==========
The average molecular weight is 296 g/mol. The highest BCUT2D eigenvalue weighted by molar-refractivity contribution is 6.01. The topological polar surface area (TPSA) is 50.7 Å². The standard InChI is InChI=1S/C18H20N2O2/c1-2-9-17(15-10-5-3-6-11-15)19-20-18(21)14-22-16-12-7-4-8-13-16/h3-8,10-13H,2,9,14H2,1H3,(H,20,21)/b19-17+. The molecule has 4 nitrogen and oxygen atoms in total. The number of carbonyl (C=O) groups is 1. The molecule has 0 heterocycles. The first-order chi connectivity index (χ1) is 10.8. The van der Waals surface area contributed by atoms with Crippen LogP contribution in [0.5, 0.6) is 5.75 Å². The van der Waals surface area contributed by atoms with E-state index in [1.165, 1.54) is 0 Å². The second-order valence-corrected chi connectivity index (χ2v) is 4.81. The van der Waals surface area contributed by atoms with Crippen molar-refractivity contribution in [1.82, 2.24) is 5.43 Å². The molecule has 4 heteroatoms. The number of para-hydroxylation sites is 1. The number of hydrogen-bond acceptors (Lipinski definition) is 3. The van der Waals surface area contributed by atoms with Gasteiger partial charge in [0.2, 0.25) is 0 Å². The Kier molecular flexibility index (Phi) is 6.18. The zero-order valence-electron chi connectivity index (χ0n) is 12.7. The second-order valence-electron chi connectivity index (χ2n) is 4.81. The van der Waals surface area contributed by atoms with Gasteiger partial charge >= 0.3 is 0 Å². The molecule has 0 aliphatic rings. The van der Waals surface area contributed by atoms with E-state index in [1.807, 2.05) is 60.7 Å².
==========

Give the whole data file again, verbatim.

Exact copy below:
The average molecular weight is 296 g/mol. The highest BCUT2D eigenvalue weighted by molar-refractivity contribution is 6.01. The topological polar surface area (TPSA) is 50.7 Å². The standard InChI is InChI=1S/C18H20N2O2/c1-2-9-17(15-10-5-3-6-11-15)19-20-18(21)14-22-16-12-7-4-8-13-16/h3-8,10-13H,2,9,14H2,1H3,(H,20,21)/b19-17+. The molecule has 4 nitrogen and oxygen atoms in total. The number of carbonyl (C=O) groups is 1. The molecule has 0 heterocycles. The first-order chi connectivity index (χ1) is 10.8. The van der Waals surface area contributed by atoms with Crippen LogP contribution in [0.5, 0.6) is 5.75 Å². The van der Waals surface area contributed by atoms with E-state index in [1.165, 1.54) is 0 Å². The second-order valence-corrected chi connectivity index (χ2v) is 4.81. The van der Waals surface area contributed by atoms with Crippen molar-refractivity contribution in [1.82, 2.24) is 5.43 Å². The molecule has 4 heteroatoms. The number of para-hydroxylation sites is 1. The number of hydrogen-bond acceptors (Lipinski definition) is 3. The van der Waals surface area contributed by atoms with Gasteiger partial charge in [0.2, 0.25) is 0 Å². The Kier molecular flexibility index (Phi) is 6.18. The zero-order valence-electron chi connectivity index (χ0n) is 12.7. The second-order valence-electron chi connectivity index (χ2n) is 4.81. The van der Waals surface area contributed by atoms with Gasteiger partial charge >= 0.3 is 0 Å². The molecule has 0 aliphatic rings. The van der Waals surface area contributed by atoms with E-state index in [1.807, 2.05) is 60.7 Å².